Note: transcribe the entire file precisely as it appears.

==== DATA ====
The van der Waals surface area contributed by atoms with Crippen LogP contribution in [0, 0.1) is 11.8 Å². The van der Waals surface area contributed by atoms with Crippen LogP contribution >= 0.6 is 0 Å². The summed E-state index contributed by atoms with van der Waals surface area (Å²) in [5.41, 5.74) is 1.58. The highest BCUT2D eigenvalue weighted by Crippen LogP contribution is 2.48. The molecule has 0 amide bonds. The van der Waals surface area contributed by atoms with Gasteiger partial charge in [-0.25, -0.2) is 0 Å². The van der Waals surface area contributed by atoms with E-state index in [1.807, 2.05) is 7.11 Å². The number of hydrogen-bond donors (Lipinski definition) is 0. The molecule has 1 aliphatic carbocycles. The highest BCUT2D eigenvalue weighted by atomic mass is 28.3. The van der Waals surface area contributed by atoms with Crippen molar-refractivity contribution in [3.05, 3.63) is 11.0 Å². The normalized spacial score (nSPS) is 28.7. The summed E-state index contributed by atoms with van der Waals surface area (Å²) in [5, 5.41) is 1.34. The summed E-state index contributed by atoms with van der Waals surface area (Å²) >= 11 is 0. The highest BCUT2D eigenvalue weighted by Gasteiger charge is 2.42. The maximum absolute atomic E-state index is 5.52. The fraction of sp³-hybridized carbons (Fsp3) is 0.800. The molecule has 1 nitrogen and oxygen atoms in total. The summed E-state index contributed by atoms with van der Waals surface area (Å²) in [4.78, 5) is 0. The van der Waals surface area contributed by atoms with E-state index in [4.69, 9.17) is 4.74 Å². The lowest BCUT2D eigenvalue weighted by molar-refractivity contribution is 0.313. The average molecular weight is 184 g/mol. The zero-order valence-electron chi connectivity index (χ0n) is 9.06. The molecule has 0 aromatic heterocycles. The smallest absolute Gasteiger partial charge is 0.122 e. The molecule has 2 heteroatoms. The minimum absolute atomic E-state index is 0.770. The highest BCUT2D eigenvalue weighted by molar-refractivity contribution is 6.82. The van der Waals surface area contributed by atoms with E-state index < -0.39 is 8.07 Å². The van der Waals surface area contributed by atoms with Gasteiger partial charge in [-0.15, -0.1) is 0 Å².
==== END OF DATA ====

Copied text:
The van der Waals surface area contributed by atoms with Crippen LogP contribution in [0, 0.1) is 11.8 Å². The van der Waals surface area contributed by atoms with Crippen LogP contribution >= 0.6 is 0 Å². The summed E-state index contributed by atoms with van der Waals surface area (Å²) in [5.41, 5.74) is 1.58. The highest BCUT2D eigenvalue weighted by Crippen LogP contribution is 2.48. The molecule has 0 amide bonds. The van der Waals surface area contributed by atoms with Gasteiger partial charge in [-0.25, -0.2) is 0 Å². The van der Waals surface area contributed by atoms with E-state index in [1.807, 2.05) is 7.11 Å². The number of hydrogen-bond donors (Lipinski definition) is 0. The molecule has 1 aliphatic carbocycles. The highest BCUT2D eigenvalue weighted by atomic mass is 28.3. The van der Waals surface area contributed by atoms with Crippen molar-refractivity contribution in [3.05, 3.63) is 11.0 Å². The normalized spacial score (nSPS) is 28.7. The summed E-state index contributed by atoms with van der Waals surface area (Å²) in [5, 5.41) is 1.34. The summed E-state index contributed by atoms with van der Waals surface area (Å²) >= 11 is 0. The highest BCUT2D eigenvalue weighted by Gasteiger charge is 2.42. The maximum absolute atomic E-state index is 5.52. The fraction of sp³-hybridized carbons (Fsp3) is 0.800. The molecule has 1 nitrogen and oxygen atoms in total. The summed E-state index contributed by atoms with van der Waals surface area (Å²) in [4.78, 5) is 0. The van der Waals surface area contributed by atoms with E-state index in [4.69, 9.17) is 4.74 Å². The lowest BCUT2D eigenvalue weighted by molar-refractivity contribution is 0.313. The average molecular weight is 184 g/mol. The zero-order valence-electron chi connectivity index (χ0n) is 9.06. The molecule has 0 aromatic heterocycles. The smallest absolute Gasteiger partial charge is 0.122 e. The molecule has 2 heteroatoms. The minimum absolute atomic E-state index is 0.770. The highest BCUT2D eigenvalue weighted by molar-refractivity contribution is 6.82. The van der Waals surface area contributed by atoms with E-state index < -0.39 is 8.07 Å². The van der Waals surface area contributed by atoms with Gasteiger partial charge in [-0.15, -0.1) is 0 Å².